These hearings are generally fact-finding expeditions to brief senators on the details of a topic, and to prepare them for potential legislative measures further down the line. But most people CoinDesk spoke to didn't think there would be many decisions made on the back of this hearing. Instead, lawmakers are simply trying to understand how the whole thing operates.

“It's an opportunity for Congress to learn about the issue, to learn what the agencies are doing, to learn what the private sector is doing, and to chime in with what it thinks is the right approach,” Brito said. “I doubt we will see any virtual currency-specific legislation anytime soon."

In fact, that may be the industry speakers’ purpose at this hearing; to soothe senators, and avoid knee-jerk reactions like this one, in which Senator Chuck Schumer blasted the “surrogate currency”, by linking it directly to Silk Road.

Increased understanding

Even Senator Tom Carper, who is chairing the hearing, admits that lawmakers need a better understanding of virtual currencies.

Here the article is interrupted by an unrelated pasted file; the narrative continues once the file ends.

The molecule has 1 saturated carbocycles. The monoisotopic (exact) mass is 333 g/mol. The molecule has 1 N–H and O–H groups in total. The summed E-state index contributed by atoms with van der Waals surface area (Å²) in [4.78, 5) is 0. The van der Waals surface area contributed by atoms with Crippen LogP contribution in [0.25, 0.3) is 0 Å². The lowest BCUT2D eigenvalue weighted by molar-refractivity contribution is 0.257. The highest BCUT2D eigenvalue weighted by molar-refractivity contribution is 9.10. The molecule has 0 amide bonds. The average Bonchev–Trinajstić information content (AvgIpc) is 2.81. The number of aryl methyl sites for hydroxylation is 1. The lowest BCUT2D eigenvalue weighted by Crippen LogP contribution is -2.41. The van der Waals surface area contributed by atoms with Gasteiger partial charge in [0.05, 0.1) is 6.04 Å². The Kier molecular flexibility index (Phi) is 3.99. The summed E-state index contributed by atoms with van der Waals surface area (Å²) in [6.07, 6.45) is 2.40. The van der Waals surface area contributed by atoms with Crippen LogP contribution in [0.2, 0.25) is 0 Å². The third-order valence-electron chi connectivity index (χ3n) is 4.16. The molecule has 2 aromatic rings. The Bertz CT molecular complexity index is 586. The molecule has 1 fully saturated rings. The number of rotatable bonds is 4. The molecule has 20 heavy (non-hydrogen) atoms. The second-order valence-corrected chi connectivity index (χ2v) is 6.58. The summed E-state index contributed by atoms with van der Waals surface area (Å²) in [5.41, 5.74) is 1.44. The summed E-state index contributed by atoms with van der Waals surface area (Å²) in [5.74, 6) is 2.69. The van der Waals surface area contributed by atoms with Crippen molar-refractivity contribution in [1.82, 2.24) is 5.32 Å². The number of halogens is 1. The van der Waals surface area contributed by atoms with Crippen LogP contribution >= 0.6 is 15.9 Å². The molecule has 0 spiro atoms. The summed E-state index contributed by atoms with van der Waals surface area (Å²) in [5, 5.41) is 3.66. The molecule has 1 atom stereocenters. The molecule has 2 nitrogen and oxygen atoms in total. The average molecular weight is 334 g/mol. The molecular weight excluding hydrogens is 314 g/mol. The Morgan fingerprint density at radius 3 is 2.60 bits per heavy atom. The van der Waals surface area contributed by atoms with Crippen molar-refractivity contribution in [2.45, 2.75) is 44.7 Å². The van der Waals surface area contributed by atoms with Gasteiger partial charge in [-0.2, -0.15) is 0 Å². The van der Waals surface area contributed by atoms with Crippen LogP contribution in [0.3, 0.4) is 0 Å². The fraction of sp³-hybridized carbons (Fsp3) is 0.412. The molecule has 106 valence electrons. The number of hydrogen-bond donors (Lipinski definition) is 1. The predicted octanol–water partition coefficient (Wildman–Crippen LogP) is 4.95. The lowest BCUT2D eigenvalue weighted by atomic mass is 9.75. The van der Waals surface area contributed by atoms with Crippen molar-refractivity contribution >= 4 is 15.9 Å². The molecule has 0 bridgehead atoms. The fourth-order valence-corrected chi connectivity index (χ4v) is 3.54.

“Virtual currencies, perhaps most notably bitcoin, have captured the imagination of some, struck fear among others, and confused the heck out of many of us,” he will say today. “Indeed, based on conversations my staff and I have had with dozens of individuals both inside and outside of government, it is clear that the knowledge and expectation gaps are wide.”

Bitcoin Foundation general counsel Patrick Murck isn’t alone in thinking that there’s enough regulation already. In his testimony today, he will argue that the Foundation saw the introduction of FinCEN’s guidance on virtual currencies in March as a signal that "existing regulation covers most of the business activity taking place in the bitcoin ecosystem".

Today, he will say:

“Bitcoin’s differing characteristics potentially make it a different asset class than what existing regulation recognizes. But it fits well within the legal and regulatory regimes that bar frauds like the Ponzi scheme at issue in that case.”